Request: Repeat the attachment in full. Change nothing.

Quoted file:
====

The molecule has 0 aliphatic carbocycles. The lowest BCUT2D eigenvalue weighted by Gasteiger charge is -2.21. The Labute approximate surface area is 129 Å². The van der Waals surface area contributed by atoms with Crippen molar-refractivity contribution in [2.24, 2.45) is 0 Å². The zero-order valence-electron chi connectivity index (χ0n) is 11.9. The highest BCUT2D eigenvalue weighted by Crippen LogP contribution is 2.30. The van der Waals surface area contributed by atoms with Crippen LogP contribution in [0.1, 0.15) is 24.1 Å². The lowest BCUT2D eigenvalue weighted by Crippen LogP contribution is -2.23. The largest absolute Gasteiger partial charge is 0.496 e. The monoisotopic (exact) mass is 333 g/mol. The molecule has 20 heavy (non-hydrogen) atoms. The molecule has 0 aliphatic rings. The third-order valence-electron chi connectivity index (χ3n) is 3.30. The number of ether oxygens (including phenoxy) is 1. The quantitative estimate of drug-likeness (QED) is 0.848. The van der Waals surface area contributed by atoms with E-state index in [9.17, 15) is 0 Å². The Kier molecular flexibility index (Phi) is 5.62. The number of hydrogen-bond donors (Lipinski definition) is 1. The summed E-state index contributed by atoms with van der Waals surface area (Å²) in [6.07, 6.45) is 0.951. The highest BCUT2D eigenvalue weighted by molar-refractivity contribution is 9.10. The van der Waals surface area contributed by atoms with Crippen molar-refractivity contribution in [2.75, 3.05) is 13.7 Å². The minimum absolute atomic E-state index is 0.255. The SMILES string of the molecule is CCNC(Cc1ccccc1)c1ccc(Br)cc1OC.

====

The molecule has 0 aliphatic carbocycles. The lowest BCUT2D eigenvalue weighted by Gasteiger charge is -2.21. The Labute approximate surface area is 129 Å². The van der Waals surface area contributed by atoms with Crippen molar-refractivity contribution in [2.24, 2.45) is 0 Å². The zero-order valence-electron chi connectivity index (χ0n) is 11.9. The highest BCUT2D eigenvalue weighted by Crippen LogP contribution is 2.30. The van der Waals surface area contributed by atoms with Crippen LogP contribution in [0.1, 0.15) is 24.1 Å². The lowest BCUT2D eigenvalue weighted by Crippen LogP contribution is -2.23. The largest absolute Gasteiger partial charge is 0.496 e. The monoisotopic (exact) mass is 333 g/mol. The molecule has 20 heavy (non-hydrogen) atoms. The molecule has 0 aliphatic rings. The third-order valence-electron chi connectivity index (χ3n) is 3.30. The number of ether oxygens (including phenoxy) is 1. The quantitative estimate of drug-likeness (QED) is 0.848. The van der Waals surface area contributed by atoms with E-state index in [9.17, 15) is 0 Å². The Kier molecular flexibility index (Phi) is 5.62. The number of hydrogen-bond donors (Lipinski definition) is 1. The summed E-state index contributed by atoms with van der Waals surface area (Å²) in [6.07, 6.45) is 0.951. The highest BCUT2D eigenvalue weighted by molar-refractivity contribution is 9.10. The van der Waals surface area contributed by atoms with Crippen molar-refractivity contribution in [2.75, 3.05) is 13.7 Å². The minimum absolute atomic E-state index is 0.255. The SMILES string of the molecule is CCNC(Cc1ccccc1)c1ccc(Br)cc1OC.